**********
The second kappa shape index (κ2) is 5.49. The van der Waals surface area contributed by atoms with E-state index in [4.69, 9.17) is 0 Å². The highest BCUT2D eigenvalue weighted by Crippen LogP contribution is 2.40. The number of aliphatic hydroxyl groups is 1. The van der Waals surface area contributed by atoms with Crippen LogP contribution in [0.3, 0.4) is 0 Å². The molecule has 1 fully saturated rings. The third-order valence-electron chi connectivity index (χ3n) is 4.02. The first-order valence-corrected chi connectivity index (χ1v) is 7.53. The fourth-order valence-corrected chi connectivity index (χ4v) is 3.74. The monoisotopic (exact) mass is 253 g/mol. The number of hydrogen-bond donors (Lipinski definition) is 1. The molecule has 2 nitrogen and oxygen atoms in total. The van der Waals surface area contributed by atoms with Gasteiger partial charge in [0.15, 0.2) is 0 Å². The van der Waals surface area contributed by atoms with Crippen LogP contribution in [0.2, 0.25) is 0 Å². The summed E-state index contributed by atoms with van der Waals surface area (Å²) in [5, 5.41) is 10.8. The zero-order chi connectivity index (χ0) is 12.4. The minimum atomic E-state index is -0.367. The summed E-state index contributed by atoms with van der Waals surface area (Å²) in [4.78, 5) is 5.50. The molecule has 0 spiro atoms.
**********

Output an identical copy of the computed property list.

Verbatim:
The second kappa shape index (κ2) is 5.49. The van der Waals surface area contributed by atoms with E-state index in [4.69, 9.17) is 0 Å². The highest BCUT2D eigenvalue weighted by Crippen LogP contribution is 2.40. The number of aliphatic hydroxyl groups is 1. The van der Waals surface area contributed by atoms with Crippen LogP contribution in [0.3, 0.4) is 0 Å². The molecule has 1 fully saturated rings. The third-order valence-electron chi connectivity index (χ3n) is 4.02. The first-order valence-corrected chi connectivity index (χ1v) is 7.53. The fourth-order valence-corrected chi connectivity index (χ4v) is 3.74. The monoisotopic (exact) mass is 253 g/mol. The number of hydrogen-bond donors (Lipinski definition) is 1. The molecule has 2 nitrogen and oxygen atoms in total. The van der Waals surface area contributed by atoms with Gasteiger partial charge in [0.15, 0.2) is 0 Å². The van der Waals surface area contributed by atoms with Crippen LogP contribution in [0.2, 0.25) is 0 Å². The summed E-state index contributed by atoms with van der Waals surface area (Å²) in [5, 5.41) is 10.8. The zero-order chi connectivity index (χ0) is 12.4. The minimum atomic E-state index is -0.367. The summed E-state index contributed by atoms with van der Waals surface area (Å²) in [4.78, 5) is 5.50. The molecule has 0 spiro atoms.